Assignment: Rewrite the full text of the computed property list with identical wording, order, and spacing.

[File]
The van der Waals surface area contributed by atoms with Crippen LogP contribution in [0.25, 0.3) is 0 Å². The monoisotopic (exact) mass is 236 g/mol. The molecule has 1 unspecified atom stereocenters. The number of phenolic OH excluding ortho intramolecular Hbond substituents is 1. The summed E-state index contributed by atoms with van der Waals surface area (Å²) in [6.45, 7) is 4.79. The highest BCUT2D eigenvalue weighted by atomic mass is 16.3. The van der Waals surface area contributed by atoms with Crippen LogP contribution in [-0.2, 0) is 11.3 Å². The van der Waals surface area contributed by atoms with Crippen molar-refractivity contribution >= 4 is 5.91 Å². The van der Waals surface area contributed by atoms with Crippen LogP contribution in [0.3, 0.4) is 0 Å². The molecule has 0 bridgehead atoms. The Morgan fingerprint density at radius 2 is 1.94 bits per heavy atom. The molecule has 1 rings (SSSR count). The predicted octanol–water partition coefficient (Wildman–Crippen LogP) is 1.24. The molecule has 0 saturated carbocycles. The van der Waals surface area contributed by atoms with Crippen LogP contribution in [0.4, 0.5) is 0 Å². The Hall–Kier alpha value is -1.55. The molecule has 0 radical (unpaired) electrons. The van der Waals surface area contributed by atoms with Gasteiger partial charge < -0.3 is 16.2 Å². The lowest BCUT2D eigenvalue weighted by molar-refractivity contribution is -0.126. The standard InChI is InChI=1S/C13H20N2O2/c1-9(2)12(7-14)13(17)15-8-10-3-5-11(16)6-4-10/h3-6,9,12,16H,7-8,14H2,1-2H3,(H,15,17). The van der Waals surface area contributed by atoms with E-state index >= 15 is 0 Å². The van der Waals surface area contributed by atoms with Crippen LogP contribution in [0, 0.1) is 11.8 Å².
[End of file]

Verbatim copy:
The van der Waals surface area contributed by atoms with Crippen LogP contribution in [0.25, 0.3) is 0 Å². The monoisotopic (exact) mass is 236 g/mol. The molecule has 1 unspecified atom stereocenters. The number of phenolic OH excluding ortho intramolecular Hbond substituents is 1. The summed E-state index contributed by atoms with van der Waals surface area (Å²) in [6.45, 7) is 4.79. The highest BCUT2D eigenvalue weighted by atomic mass is 16.3. The van der Waals surface area contributed by atoms with Crippen LogP contribution in [-0.2, 0) is 11.3 Å². The van der Waals surface area contributed by atoms with Crippen molar-refractivity contribution >= 4 is 5.91 Å². The van der Waals surface area contributed by atoms with Crippen LogP contribution in [0.3, 0.4) is 0 Å². The molecule has 0 bridgehead atoms. The Morgan fingerprint density at radius 2 is 1.94 bits per heavy atom. The molecule has 1 rings (SSSR count). The predicted octanol–water partition coefficient (Wildman–Crippen LogP) is 1.24. The molecule has 0 saturated carbocycles. The van der Waals surface area contributed by atoms with Crippen LogP contribution in [0.4, 0.5) is 0 Å². The Hall–Kier alpha value is -1.55. The molecule has 0 radical (unpaired) electrons. The van der Waals surface area contributed by atoms with Gasteiger partial charge < -0.3 is 16.2 Å². The lowest BCUT2D eigenvalue weighted by molar-refractivity contribution is -0.126. The standard InChI is InChI=1S/C13H20N2O2/c1-9(2)12(7-14)13(17)15-8-10-3-5-11(16)6-4-10/h3-6,9,12,16H,7-8,14H2,1-2H3,(H,15,17). The van der Waals surface area contributed by atoms with E-state index >= 15 is 0 Å². The van der Waals surface area contributed by atoms with Crippen LogP contribution in [0, 0.1) is 11.8 Å².